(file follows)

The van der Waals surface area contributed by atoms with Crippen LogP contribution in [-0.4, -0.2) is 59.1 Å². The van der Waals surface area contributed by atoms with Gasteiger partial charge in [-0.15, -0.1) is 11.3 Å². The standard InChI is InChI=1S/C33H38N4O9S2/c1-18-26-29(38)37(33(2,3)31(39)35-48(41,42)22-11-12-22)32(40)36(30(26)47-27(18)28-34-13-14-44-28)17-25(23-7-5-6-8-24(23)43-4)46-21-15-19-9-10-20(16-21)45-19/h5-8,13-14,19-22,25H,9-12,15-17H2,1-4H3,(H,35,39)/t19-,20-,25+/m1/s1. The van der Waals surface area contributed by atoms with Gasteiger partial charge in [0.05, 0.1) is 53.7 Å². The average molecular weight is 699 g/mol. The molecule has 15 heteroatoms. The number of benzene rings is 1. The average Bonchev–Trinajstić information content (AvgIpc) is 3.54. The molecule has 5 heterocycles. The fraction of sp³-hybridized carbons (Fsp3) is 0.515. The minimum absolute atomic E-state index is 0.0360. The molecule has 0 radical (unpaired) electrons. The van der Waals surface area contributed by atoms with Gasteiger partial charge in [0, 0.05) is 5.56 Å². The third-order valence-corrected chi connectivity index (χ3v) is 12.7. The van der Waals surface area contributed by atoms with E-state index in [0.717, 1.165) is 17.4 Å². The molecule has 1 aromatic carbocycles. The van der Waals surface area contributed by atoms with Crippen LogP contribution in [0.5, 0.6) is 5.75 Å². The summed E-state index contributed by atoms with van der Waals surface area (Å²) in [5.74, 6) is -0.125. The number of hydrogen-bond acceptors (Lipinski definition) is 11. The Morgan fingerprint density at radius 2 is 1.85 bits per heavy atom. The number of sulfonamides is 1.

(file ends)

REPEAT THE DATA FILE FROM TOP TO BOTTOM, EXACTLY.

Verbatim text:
The van der Waals surface area contributed by atoms with Crippen LogP contribution in [-0.4, -0.2) is 59.1 Å². The van der Waals surface area contributed by atoms with Gasteiger partial charge in [-0.15, -0.1) is 11.3 Å². The standard InChI is InChI=1S/C33H38N4O9S2/c1-18-26-29(38)37(33(2,3)31(39)35-48(41,42)22-11-12-22)32(40)36(30(26)47-27(18)28-34-13-14-44-28)17-25(23-7-5-6-8-24(23)43-4)46-21-15-19-9-10-20(16-21)45-19/h5-8,13-14,19-22,25H,9-12,15-17H2,1-4H3,(H,35,39)/t19-,20-,25+/m1/s1. The van der Waals surface area contributed by atoms with Gasteiger partial charge in [0.05, 0.1) is 53.7 Å². The average molecular weight is 699 g/mol. The molecule has 15 heteroatoms. The number of benzene rings is 1. The average Bonchev–Trinajstić information content (AvgIpc) is 3.54. The molecule has 5 heterocycles. The fraction of sp³-hybridized carbons (Fsp3) is 0.515. The minimum absolute atomic E-state index is 0.0360. The molecule has 0 radical (unpaired) electrons. The van der Waals surface area contributed by atoms with Gasteiger partial charge in [0, 0.05) is 5.56 Å². The third-order valence-corrected chi connectivity index (χ3v) is 12.7. The van der Waals surface area contributed by atoms with E-state index in [0.717, 1.165) is 17.4 Å². The molecule has 1 aromatic carbocycles. The van der Waals surface area contributed by atoms with Crippen LogP contribution in [0.5, 0.6) is 5.75 Å². The summed E-state index contributed by atoms with van der Waals surface area (Å²) in [5.74, 6) is -0.125. The number of hydrogen-bond acceptors (Lipinski definition) is 11. The Morgan fingerprint density at radius 2 is 1.85 bits per heavy atom. The number of sulfonamides is 1.